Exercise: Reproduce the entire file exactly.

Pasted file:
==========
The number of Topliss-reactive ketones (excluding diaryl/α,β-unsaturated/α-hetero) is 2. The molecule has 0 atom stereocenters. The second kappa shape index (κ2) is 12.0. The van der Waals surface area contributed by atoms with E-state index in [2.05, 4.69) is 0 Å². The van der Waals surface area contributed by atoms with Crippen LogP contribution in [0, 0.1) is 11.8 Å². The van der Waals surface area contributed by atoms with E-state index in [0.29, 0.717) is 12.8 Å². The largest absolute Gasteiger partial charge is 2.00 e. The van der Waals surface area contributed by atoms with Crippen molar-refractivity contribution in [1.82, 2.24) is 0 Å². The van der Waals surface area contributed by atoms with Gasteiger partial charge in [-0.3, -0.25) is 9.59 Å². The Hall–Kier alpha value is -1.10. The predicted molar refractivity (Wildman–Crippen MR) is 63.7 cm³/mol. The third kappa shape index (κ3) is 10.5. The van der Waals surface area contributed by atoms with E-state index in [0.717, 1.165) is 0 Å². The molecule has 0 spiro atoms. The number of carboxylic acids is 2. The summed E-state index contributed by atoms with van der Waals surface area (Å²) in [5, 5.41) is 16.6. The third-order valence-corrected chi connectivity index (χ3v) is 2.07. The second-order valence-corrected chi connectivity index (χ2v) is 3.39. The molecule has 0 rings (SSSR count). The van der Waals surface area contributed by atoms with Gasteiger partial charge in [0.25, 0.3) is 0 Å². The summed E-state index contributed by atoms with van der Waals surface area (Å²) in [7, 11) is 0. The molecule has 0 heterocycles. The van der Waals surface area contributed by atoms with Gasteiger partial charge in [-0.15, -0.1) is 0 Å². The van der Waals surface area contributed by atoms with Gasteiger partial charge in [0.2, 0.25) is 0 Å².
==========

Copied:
The number of Topliss-reactive ketones (excluding diaryl/α,β-unsaturated/α-hetero) is 2. The molecule has 0 atom stereocenters. The second kappa shape index (κ2) is 12.0. The van der Waals surface area contributed by atoms with E-state index in [2.05, 4.69) is 0 Å². The van der Waals surface area contributed by atoms with Crippen LogP contribution in [0, 0.1) is 11.8 Å². The van der Waals surface area contributed by atoms with E-state index in [0.29, 0.717) is 12.8 Å². The largest absolute Gasteiger partial charge is 2.00 e. The van der Waals surface area contributed by atoms with Crippen molar-refractivity contribution in [1.82, 2.24) is 0 Å². The van der Waals surface area contributed by atoms with Gasteiger partial charge in [-0.3, -0.25) is 9.59 Å². The Hall–Kier alpha value is -1.10. The predicted molar refractivity (Wildman–Crippen MR) is 63.7 cm³/mol. The third kappa shape index (κ3) is 10.5. The van der Waals surface area contributed by atoms with E-state index in [0.717, 1.165) is 0 Å². The molecule has 0 spiro atoms. The number of carboxylic acids is 2. The summed E-state index contributed by atoms with van der Waals surface area (Å²) in [5, 5.41) is 16.6. The third-order valence-corrected chi connectivity index (χ3v) is 2.07. The second-order valence-corrected chi connectivity index (χ2v) is 3.39. The molecule has 0 rings (SSSR count). The van der Waals surface area contributed by atoms with Gasteiger partial charge in [0.25, 0.3) is 0 Å². The summed E-state index contributed by atoms with van der Waals surface area (Å²) in [7, 11) is 0. The molecule has 0 heterocycles. The van der Waals surface area contributed by atoms with Gasteiger partial charge in [-0.15, -0.1) is 0 Å². The van der Waals surface area contributed by atoms with Gasteiger partial charge in [0.2, 0.25) is 0 Å².